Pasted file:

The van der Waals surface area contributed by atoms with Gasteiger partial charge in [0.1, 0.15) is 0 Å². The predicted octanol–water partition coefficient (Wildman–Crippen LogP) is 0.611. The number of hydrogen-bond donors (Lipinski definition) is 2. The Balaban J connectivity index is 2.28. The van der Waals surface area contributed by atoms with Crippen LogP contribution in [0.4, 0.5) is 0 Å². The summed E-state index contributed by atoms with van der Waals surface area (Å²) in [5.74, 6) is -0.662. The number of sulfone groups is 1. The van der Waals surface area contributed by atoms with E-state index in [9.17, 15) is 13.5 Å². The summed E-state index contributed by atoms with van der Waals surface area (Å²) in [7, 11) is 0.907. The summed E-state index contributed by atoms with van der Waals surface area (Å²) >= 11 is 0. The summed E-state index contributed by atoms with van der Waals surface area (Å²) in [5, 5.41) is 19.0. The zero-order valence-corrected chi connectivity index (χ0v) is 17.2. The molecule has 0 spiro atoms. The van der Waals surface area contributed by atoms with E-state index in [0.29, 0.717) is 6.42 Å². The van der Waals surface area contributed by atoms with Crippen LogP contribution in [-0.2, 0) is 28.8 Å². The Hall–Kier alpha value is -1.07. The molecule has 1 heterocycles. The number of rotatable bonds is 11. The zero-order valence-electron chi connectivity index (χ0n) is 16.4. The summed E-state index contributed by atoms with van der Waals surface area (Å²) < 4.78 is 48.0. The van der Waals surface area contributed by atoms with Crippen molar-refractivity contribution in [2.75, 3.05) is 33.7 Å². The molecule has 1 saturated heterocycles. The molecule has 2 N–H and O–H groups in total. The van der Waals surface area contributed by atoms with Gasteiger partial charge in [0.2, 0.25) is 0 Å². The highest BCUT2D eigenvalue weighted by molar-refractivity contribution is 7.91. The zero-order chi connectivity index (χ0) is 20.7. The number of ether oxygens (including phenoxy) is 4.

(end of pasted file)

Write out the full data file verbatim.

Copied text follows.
The van der Waals surface area contributed by atoms with Gasteiger partial charge in [0.1, 0.15) is 0 Å². The predicted octanol–water partition coefficient (Wildman–Crippen LogP) is 0.611. The number of hydrogen-bond donors (Lipinski definition) is 2. The Balaban J connectivity index is 2.28. The van der Waals surface area contributed by atoms with Crippen LogP contribution in [0.4, 0.5) is 0 Å². The summed E-state index contributed by atoms with van der Waals surface area (Å²) in [5.74, 6) is -0.662. The number of sulfone groups is 1. The van der Waals surface area contributed by atoms with E-state index in [9.17, 15) is 13.5 Å². The summed E-state index contributed by atoms with van der Waals surface area (Å²) in [7, 11) is 0.907. The summed E-state index contributed by atoms with van der Waals surface area (Å²) >= 11 is 0. The summed E-state index contributed by atoms with van der Waals surface area (Å²) in [5, 5.41) is 19.0. The zero-order valence-corrected chi connectivity index (χ0v) is 17.2. The molecule has 0 spiro atoms. The van der Waals surface area contributed by atoms with E-state index in [0.29, 0.717) is 6.42 Å². The van der Waals surface area contributed by atoms with Crippen LogP contribution in [-0.2, 0) is 28.8 Å². The Hall–Kier alpha value is -1.07. The molecule has 1 heterocycles. The number of rotatable bonds is 11. The zero-order valence-electron chi connectivity index (χ0n) is 16.4. The summed E-state index contributed by atoms with van der Waals surface area (Å²) < 4.78 is 48.0. The van der Waals surface area contributed by atoms with Crippen molar-refractivity contribution in [2.75, 3.05) is 33.7 Å². The molecule has 1 saturated heterocycles. The molecule has 2 N–H and O–H groups in total. The van der Waals surface area contributed by atoms with Gasteiger partial charge in [0.2, 0.25) is 0 Å². The highest BCUT2D eigenvalue weighted by molar-refractivity contribution is 7.91. The zero-order chi connectivity index (χ0) is 20.7. The number of ether oxygens (including phenoxy) is 4.